And yet, he said, “this is the world into which you are called to go forth and bear witness to the Gospel of hope, the Gospel of Jesus Christ, and the promise of his Kingdom.” The Lord, he said, is counting on young people to spread His message. “Are you ready to say ‘yes’ to him?” Pope Francis asked. “Are you ready?”
Pope Francis concluded his address by looking forward to the concluding Holy Mass for Asian World Day, which will take place in Seoul on Sunday, and left the young people with a final blessing:
“May Mary, our Mother, watch over you and keep you ever close to Jesus her Son. And from his place in heaven, may Saint John Paul II, who initiated the World Youth Days, always be your guide. With great affection I give you my blessing.”
Below please find the complete text of Pope Francis’ prepared remarks to the young people of Asia at the Sanctuary of Solmoe:
Dear Young Friends,
“It is good for us to be here!” (Mt 17:4). These words were spoken by Saint Peter on Mount Tabor as he stood in the presence of Jesus transfigured in glory. Truly it is good for us to be here, together, at this shrine of the Korean Martyrs, in whom the Lord’s glory was revealed at the dawn of the Church’s life in this country. In this great assembly, which brings together young Christians from throughout Asia, we can almost feel the glory of Jesus present in our midst, present in his Church which embraces every nation, language and people, present in the power of his Holy Spirit who makes all things new, young and alive!
I thank you for your warm welcome, and for the gift of your enthusiasm, your joyful songs, your testimonies of faith, and your beautiful expressions of the variety and richness of your different cultures. In a special way, I thank the three young people who shared with me your hopes, your problems and your concerns; I listened to them carefully, and I will keep them in mind. I thank Bishop Lazzaro You Heung-sik for his words of introduction and I greet all of you from my heart.
This afternoon I would like to reflect with you on part of the theme of this Sixth Asian Youth Day: “The Glory of the Martyrs Shines on You”. Just as the Lord made his glory shine forth in the heroic witness of the martyrs, so too he wants to make his glory shine in your lives, and through you, to light up the life of this vast continent. Today Christ is knocking at the door of your heart. He calls you to rise, to be wide awake and alert, and to see the things in life that really matter. What is more, he is asking you to go out on the highways and byways of this world, knocking on the doors of other people’s hearts, inviting them to welcome him into their lives.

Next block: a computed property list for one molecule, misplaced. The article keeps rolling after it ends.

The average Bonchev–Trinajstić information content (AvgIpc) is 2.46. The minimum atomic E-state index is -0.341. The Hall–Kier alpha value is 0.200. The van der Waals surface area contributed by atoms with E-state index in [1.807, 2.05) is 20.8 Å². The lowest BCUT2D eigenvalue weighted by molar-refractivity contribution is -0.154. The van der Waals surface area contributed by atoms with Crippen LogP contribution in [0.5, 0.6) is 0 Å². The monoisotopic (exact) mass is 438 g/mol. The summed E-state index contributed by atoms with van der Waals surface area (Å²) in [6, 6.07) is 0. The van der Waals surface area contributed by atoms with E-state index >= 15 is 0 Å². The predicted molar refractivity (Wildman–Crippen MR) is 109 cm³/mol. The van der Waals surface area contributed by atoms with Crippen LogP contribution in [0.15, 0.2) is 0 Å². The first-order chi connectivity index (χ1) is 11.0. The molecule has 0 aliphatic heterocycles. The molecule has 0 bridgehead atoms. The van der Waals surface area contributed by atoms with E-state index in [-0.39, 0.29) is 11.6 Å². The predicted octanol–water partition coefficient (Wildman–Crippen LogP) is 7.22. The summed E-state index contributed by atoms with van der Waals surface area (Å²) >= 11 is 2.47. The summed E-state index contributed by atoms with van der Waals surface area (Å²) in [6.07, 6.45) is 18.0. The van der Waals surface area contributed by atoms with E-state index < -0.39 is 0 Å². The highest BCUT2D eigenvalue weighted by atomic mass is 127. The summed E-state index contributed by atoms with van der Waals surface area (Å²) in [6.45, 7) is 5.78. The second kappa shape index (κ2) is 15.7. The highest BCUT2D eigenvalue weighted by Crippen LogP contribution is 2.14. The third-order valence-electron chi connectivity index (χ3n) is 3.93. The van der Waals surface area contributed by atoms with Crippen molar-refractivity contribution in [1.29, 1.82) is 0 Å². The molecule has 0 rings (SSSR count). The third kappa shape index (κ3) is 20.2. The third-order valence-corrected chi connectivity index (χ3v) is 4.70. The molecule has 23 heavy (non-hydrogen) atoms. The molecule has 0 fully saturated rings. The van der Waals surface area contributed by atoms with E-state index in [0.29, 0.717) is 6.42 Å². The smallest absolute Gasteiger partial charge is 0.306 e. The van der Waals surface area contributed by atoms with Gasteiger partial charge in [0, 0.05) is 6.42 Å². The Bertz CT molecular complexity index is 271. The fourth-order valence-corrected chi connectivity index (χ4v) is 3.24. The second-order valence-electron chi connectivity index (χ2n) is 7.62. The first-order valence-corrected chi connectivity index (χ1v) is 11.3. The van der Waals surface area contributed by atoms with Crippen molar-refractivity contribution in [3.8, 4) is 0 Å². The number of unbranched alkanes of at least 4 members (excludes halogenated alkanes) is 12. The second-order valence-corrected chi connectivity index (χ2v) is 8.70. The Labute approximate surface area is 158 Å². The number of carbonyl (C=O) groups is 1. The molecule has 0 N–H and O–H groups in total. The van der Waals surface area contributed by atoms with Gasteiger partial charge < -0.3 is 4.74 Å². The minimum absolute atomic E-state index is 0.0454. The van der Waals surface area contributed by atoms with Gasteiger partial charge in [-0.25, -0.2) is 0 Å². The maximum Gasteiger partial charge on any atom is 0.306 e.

This great gathering of Asian young people also allows us to see something of what the Church herself is meant to be in God’s eternal plan. Together with young people everywhere, you want to help build a world where we all live together in peace and friendship, overcoming barriers, healing divisions, rejecting violence and prejudice. And this is exactly what God wants for us. The Church is meant to be a seed of unity for the whole human family. In Christ, all nations and peoples are called to a unity which does not destroy diversity but acknowledges, reconciles and enriches it.
How distant the spirit of the world seems from that magnificent vision and plan! How often the seeds of goodness and hope which we try to sow seem to be choked by weeds of selfishness, hostility and injustice, not only all around us, but also in our own hearts. We are troubled by the growing gap in our societies between rich and poor. We see signs of an idolatry of wealth, power and pleasure which come at a high cost to human lives. Closer to home, so many of our own friends and contemporaries, even in the midst of immense material prosperity, are suffering from spiritual poverty, loneliness and quiet despair. God seems to be removed from the picture. It is almost as though a spiritual desert is beginning to spread throughout our world. It affects the young too, robbing them of hope and even, in all too many cases, of life itself.
Yet this is the world into which you are called to go forth and bear witness to the Gospel of hope, the Gospel of Jesus Christ, and the promise of his Kingdom. In the parables, Jesus tells us that the Kingdom comes into the world quietly, growing silently yet surely wherever it is welcomed by hearts open to its message of hope and salvation. The Gospel teaches us that the Spirit of Jesus can bring new life to every human heart and can transform every situation, even the most apparently hopeless. This is the message which you are called to share with your contemporaries: at school, in the workplace, in your families, your universities and your communities. Because Jesus rose from the dead, we know that he has “the words of eternal life” (Jn 6:68), that his word has the power to touch every heart, to conquer evil with good, and to change and redeem the world.
Dear young friends, in this generation the Lord is counting on you! He entered your hearts on the day of your Baptism; he gave you his Spirit on the day of your Confirmation; and he strengthens you constantly by his presence in the Eucharist, so that you can be his witnesses before the world. Are you ready to say “yes” to him? Are you ready?
Now it is time for me to go. I look forward to seeing you in these days and speaking to you again when we gather for Holy Mass on Sunday. For now, let us thank the Lord for the blessings of this time together and ask him for the strength to be faithful and joyful witnesses of his love throughout Asia and the entire world.
May Mary, our Mother, watch over you and keep you ever close to Jesus her Son. And from his place in heaven, may Saint John Paul II, who initiated the World Youth Days, always be your guide. With great affection I give you my blessing.